Chip n’ Dale: Rescue Rangers – Fun Film, Mixed Message

Like many a nostalgic cartoon viewer, I had mixed feelings after seeing all the trailers for the Chip n’ Dale: Rescue Rangers film. I hadn’t exactly grown up watching the Disney Afternoon (I was a Turtles and X-Men kid), but I do recall what those shows were like. I’d also watched them fairly recently, having gotten most of them on DVD when I was a hostage at the Disney Movie Club. Hearing familiar voices come out of these characters, but not the high pitched ones, I was admittedly concerned. The direction felt… weird.

Then streaming day got me Disney+ for quite a low price. I naturally jumped, more to watch some newer animated series (I love Amphibia and Owl House) and catch up on the MCU (Eternals is underrated) than to see this. But it had popped up as brand new when I got it, so I figured I’d give it a shot.

It’s way better than it has any right to be.

The comparison I came up with while watching it is that it feels like a sequel to Who Framed Roger Rabbit. At the time I happened to think this was a pretty apt and fairly original comparison, until I read the various feedback and reviews that pretty well all say precisely that.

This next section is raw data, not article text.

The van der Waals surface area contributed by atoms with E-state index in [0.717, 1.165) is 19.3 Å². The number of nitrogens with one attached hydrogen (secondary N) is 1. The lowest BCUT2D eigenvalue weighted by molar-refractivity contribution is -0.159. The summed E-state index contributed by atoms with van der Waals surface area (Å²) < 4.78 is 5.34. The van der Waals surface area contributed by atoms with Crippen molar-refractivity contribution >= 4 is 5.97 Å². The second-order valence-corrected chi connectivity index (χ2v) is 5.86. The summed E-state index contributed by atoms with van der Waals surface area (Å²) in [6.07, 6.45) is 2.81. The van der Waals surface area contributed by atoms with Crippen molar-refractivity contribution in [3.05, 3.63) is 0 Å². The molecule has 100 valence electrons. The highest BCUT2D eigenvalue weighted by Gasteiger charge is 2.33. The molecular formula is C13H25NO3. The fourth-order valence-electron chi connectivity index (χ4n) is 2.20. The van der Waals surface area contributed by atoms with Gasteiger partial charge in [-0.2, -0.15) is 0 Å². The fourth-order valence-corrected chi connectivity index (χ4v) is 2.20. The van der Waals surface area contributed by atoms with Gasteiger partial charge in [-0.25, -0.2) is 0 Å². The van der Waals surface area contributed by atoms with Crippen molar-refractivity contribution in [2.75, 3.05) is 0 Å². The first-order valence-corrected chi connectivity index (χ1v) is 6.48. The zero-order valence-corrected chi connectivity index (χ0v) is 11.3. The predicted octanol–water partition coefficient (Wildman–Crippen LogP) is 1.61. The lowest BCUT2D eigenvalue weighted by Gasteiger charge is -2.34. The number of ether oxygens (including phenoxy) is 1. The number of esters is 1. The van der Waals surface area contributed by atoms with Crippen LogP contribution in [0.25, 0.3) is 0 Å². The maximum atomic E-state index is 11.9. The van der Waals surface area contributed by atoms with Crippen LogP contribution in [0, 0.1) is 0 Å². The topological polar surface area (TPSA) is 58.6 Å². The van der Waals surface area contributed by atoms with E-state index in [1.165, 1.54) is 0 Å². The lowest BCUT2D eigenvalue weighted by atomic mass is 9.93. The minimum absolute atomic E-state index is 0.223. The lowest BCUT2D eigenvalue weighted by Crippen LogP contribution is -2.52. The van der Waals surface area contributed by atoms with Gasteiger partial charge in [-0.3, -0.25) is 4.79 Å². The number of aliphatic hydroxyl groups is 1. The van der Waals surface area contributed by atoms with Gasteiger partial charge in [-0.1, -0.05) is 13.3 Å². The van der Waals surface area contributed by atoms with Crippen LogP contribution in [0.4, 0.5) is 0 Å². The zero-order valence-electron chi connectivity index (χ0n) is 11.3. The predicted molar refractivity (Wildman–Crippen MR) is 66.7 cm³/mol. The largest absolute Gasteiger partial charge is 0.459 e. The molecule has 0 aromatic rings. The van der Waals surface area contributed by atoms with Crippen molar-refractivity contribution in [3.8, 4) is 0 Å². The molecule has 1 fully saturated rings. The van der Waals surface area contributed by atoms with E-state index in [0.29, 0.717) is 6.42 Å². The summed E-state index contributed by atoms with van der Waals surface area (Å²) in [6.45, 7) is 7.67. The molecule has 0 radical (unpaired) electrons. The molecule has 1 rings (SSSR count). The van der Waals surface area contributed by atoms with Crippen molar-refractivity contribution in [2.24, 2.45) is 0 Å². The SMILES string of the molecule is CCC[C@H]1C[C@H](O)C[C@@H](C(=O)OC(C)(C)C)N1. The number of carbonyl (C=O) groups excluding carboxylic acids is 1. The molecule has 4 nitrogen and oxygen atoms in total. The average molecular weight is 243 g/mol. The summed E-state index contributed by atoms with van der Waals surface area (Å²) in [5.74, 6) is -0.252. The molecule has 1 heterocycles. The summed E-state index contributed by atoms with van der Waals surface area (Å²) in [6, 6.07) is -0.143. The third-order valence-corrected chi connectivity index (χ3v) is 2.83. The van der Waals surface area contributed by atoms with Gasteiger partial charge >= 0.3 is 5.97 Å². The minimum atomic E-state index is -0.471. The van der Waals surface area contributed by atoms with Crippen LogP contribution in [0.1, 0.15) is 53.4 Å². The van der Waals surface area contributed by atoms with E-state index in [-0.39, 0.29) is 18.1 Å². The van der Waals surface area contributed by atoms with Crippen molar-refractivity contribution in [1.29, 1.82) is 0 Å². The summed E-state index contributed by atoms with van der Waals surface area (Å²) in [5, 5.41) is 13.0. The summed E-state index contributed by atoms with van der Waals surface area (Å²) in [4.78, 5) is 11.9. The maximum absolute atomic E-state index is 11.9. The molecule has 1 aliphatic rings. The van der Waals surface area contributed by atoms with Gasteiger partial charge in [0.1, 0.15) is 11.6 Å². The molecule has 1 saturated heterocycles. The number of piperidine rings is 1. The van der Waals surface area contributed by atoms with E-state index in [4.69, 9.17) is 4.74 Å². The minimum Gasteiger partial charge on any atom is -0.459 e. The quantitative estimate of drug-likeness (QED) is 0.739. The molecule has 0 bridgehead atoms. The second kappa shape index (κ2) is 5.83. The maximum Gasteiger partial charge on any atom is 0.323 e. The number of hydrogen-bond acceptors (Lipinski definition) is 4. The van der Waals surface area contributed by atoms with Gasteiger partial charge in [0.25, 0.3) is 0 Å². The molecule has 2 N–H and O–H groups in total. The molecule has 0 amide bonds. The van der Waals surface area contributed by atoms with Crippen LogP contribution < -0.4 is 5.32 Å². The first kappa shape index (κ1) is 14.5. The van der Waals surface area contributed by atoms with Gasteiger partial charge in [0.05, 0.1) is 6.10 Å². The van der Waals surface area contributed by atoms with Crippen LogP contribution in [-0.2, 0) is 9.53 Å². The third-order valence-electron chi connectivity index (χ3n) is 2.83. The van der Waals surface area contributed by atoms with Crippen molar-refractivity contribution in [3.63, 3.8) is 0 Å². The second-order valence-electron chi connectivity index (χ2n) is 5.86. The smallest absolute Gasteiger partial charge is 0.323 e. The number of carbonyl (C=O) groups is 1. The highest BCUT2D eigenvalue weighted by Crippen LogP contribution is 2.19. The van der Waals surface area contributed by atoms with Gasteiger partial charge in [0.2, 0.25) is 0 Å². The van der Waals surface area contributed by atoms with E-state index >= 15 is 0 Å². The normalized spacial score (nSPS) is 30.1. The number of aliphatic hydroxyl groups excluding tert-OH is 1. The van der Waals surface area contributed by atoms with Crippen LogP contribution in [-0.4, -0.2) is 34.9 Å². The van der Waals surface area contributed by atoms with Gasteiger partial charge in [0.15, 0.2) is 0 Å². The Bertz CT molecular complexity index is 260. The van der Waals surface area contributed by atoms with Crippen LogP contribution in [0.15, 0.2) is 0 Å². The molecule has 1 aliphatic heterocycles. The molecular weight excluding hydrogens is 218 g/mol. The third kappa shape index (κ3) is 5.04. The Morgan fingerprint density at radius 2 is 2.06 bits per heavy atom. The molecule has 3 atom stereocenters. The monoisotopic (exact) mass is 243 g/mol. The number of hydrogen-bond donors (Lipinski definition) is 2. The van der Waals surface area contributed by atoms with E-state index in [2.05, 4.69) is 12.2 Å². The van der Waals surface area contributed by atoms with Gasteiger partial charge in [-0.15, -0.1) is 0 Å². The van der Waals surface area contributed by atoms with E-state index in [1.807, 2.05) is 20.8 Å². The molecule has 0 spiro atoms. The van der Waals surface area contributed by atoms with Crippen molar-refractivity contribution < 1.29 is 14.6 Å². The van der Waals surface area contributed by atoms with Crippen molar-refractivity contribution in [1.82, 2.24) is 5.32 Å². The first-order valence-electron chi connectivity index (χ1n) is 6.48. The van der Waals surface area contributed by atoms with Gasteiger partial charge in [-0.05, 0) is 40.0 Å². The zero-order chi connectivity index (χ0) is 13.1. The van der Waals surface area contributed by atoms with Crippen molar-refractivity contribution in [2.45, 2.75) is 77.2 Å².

There’s a reason. The story follows the titular chipmunks. First we see how they were famous back in the early nineties, before decisions broke their crew apart and essentially had them going their own ways. Fast forward several decades, a 3D style Dale is now running nostalgic cons while still traditionally drawn Chip is an insurance agent of some kind. They’re both called over to old pal Monterey Jack, who is of course addicted to cheese and in with his dealer.

Monty gets kidnapped, and Dale suggest they make like their television counterparts, particularly since the real police don’t seem interested (minus a human woman who had fairly recently had a major screwup involving Nickelodeon studies that’s humorously alluded to). They uncover a conspiracy involving bootlegging various toons, and I’m going to try to refrain from going too much into detail for the moment (will here in a bit).